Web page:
Chelsea are crying out for a lethal striker – but their problems start further back. Their chance creation simply isn’t good enough.
Unsurprisingly, given that attacking output, the Chelsea fans are becoming frustrated and fed up with what they’re seeing from their side.
The mood seemed to shift significantly at the Etihad on Sunday, when Chelsea’s usually tight defense collapsed, but their disgruntlement has been forged at home.
They could be heard yelling ‘shoot’ as their team got into dangerous territory against Man City last Thursday but once again they left Stamford Bridge having not seen their team score.
Chelsea won just eight of their 16 home Premier League games in 2022, the fewest wins they’ve managed at home since 1996. The New Year has started on the wrong foot, too.
It all adds to the pressure on Potter and the players. These fans have been brought up on years of success over the past two decades and won’t stand for what they’re getting for their money right now.
The league loss to Man City means Chelsea have failed to beat a top-half team this season across seven matches and they didn’t lay a glove on Pep Guardiola’s side across two cup ties. There really has been little for the Blues’ followers to savor so far this term.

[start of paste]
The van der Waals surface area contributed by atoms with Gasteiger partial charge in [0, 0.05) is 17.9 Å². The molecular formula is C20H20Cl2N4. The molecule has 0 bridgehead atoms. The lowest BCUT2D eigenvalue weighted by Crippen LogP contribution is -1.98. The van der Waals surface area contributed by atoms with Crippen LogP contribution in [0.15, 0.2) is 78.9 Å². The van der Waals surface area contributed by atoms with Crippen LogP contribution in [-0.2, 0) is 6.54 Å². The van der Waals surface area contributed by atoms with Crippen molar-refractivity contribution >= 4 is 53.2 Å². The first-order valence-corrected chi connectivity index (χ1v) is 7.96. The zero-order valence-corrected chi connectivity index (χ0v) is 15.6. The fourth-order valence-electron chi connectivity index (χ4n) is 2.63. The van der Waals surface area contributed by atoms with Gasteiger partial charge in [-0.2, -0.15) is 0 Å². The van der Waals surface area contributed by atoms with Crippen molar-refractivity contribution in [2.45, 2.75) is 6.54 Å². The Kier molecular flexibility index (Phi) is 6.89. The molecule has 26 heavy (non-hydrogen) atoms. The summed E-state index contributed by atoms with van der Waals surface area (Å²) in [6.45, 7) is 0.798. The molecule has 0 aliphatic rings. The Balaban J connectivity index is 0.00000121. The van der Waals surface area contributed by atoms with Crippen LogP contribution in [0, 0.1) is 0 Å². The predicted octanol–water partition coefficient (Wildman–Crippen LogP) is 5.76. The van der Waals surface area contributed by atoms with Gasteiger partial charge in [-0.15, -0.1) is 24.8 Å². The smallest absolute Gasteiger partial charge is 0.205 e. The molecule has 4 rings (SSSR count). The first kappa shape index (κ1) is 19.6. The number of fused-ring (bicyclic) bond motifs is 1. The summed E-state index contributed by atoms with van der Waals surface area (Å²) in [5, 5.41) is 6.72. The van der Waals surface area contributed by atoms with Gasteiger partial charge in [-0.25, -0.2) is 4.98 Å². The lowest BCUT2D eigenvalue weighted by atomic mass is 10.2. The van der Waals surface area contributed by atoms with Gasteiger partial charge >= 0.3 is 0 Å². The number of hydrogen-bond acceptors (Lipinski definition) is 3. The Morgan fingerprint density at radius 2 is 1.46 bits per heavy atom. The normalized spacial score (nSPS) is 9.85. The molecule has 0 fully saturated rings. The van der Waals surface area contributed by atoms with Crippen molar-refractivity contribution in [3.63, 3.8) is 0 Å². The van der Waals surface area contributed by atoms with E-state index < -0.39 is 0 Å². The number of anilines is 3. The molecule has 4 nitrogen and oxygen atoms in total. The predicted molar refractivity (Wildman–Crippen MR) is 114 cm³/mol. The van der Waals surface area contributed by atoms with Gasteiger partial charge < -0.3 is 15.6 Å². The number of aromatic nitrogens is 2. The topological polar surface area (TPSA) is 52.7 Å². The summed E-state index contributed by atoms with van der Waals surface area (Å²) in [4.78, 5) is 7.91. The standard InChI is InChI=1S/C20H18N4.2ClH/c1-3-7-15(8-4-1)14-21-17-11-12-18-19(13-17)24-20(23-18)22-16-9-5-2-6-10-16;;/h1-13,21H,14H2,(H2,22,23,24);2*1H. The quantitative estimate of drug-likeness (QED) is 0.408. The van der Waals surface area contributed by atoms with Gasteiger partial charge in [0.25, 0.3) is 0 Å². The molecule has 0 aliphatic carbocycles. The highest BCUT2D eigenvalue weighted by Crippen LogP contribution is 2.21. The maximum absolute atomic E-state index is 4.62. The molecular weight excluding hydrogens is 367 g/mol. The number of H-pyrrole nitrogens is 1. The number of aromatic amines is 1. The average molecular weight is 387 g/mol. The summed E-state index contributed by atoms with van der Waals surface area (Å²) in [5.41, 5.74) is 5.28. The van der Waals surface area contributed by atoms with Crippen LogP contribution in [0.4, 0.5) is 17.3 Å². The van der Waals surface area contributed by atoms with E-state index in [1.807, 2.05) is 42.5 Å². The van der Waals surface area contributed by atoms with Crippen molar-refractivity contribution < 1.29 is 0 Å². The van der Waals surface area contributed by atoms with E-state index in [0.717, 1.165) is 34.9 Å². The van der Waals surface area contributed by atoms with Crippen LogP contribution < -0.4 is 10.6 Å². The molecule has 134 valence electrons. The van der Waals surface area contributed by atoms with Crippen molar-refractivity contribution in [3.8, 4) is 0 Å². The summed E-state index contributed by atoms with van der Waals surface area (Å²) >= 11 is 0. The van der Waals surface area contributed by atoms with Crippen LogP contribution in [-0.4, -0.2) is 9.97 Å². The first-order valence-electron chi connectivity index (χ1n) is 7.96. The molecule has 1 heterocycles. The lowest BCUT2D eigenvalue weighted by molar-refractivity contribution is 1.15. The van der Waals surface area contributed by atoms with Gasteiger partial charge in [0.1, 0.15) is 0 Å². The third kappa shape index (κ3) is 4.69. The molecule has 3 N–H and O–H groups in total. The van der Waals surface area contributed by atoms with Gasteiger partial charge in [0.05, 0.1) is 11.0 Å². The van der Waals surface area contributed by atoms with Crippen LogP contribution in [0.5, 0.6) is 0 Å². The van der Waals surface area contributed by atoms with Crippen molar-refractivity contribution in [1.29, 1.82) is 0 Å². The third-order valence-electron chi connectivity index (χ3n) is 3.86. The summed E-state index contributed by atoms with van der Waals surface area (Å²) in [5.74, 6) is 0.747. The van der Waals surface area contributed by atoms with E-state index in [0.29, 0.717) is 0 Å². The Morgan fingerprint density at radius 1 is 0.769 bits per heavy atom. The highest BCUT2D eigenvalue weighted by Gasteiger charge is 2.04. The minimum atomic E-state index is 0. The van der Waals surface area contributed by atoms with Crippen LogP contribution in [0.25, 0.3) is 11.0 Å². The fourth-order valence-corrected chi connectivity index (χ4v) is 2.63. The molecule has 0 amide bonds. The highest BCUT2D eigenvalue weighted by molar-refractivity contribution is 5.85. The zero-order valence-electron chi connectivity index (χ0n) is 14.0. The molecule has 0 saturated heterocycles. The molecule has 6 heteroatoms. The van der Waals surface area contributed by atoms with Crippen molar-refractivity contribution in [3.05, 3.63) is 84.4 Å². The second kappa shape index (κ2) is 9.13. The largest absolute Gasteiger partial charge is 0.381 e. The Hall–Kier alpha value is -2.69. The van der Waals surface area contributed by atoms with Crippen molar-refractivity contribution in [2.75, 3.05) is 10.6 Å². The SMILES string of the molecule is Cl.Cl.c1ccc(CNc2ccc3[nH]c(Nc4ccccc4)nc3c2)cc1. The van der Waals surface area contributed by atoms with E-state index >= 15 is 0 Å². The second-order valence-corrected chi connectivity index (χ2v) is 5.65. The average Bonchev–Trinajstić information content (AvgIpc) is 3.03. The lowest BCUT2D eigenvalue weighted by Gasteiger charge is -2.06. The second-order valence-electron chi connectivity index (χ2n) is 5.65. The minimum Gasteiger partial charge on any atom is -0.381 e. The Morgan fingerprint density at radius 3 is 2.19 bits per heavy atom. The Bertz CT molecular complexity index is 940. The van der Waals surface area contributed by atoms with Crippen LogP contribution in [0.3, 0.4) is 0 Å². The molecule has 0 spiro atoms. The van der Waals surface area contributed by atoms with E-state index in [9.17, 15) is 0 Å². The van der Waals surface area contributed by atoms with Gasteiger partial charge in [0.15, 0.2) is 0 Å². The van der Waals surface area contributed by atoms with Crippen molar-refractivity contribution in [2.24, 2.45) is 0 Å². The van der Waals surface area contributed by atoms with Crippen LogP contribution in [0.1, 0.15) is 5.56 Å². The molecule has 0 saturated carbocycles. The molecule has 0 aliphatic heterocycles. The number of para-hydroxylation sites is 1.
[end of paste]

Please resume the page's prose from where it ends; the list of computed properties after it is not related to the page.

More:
Jamie Carragher pointed out last week that, despite spending a Premier League record £278.4m in the summer transfer window, Chelsea feel further away from where they want to be.
Significant spending this January seems a necessity and an inevitability, with Benoit Badiashile already brought in, but given Chelsea’s raft of problems, can they simply buy their way out of trouble?
Instead, Potter desperately needs time and to weather this storm until the injury crisis relents. Perhaps then a clearer picture of Potter’s Chelsea will emerge.
But that means more short-term pain for Chelsea supporters – and this is a club where patience has historically been in short supply. Writing off a season, even before it’s even reached its halfway point, is not acceptable at Chelsea.
If Potter is to survive, it could be an extremely rocky few weeks or even months ahead.
This campaign has been a crushing blow for supporters and also for new owner Todd Boehly, given the huge sums he invested to take over from Abramovich – and the knock-on costs of missing out on Champions League football next season, should Chelsea fail to make the top four, will be extremely expensive.
City have put Chelsea’s problems into sharp focus but the issues are stacking up and there doesn’t look to be an easy answer for Potter and his players right now.